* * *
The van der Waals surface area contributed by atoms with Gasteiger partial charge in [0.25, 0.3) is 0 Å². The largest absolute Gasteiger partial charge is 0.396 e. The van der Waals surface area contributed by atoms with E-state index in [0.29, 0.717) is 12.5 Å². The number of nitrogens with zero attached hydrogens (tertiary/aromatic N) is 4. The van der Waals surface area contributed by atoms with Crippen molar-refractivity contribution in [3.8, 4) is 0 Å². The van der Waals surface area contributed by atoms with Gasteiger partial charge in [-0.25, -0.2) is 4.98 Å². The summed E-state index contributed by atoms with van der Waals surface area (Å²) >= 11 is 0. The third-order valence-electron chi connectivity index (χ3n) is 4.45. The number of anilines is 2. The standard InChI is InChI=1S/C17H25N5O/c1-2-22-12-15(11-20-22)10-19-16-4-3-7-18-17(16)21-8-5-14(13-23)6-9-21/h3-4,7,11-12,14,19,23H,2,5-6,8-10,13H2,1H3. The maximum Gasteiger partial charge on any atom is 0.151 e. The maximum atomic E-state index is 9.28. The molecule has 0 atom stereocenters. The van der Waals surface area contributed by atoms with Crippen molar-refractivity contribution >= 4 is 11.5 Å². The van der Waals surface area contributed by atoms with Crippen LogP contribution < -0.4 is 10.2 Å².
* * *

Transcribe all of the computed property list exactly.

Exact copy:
The van der Waals surface area contributed by atoms with Gasteiger partial charge in [0.25, 0.3) is 0 Å². The largest absolute Gasteiger partial charge is 0.396 e. The van der Waals surface area contributed by atoms with E-state index in [0.29, 0.717) is 12.5 Å². The number of nitrogens with zero attached hydrogens (tertiary/aromatic N) is 4. The van der Waals surface area contributed by atoms with Crippen molar-refractivity contribution in [3.8, 4) is 0 Å². The van der Waals surface area contributed by atoms with Gasteiger partial charge in [-0.25, -0.2) is 4.98 Å². The summed E-state index contributed by atoms with van der Waals surface area (Å²) >= 11 is 0. The third-order valence-electron chi connectivity index (χ3n) is 4.45. The number of anilines is 2. The standard InChI is InChI=1S/C17H25N5O/c1-2-22-12-15(11-20-22)10-19-16-4-3-7-18-17(16)21-8-5-14(13-23)6-9-21/h3-4,7,11-12,14,19,23H,2,5-6,8-10,13H2,1H3. The maximum Gasteiger partial charge on any atom is 0.151 e. The maximum atomic E-state index is 9.28. The molecule has 0 atom stereocenters. The van der Waals surface area contributed by atoms with Crippen molar-refractivity contribution >= 4 is 11.5 Å². The van der Waals surface area contributed by atoms with Crippen LogP contribution < -0.4 is 10.2 Å².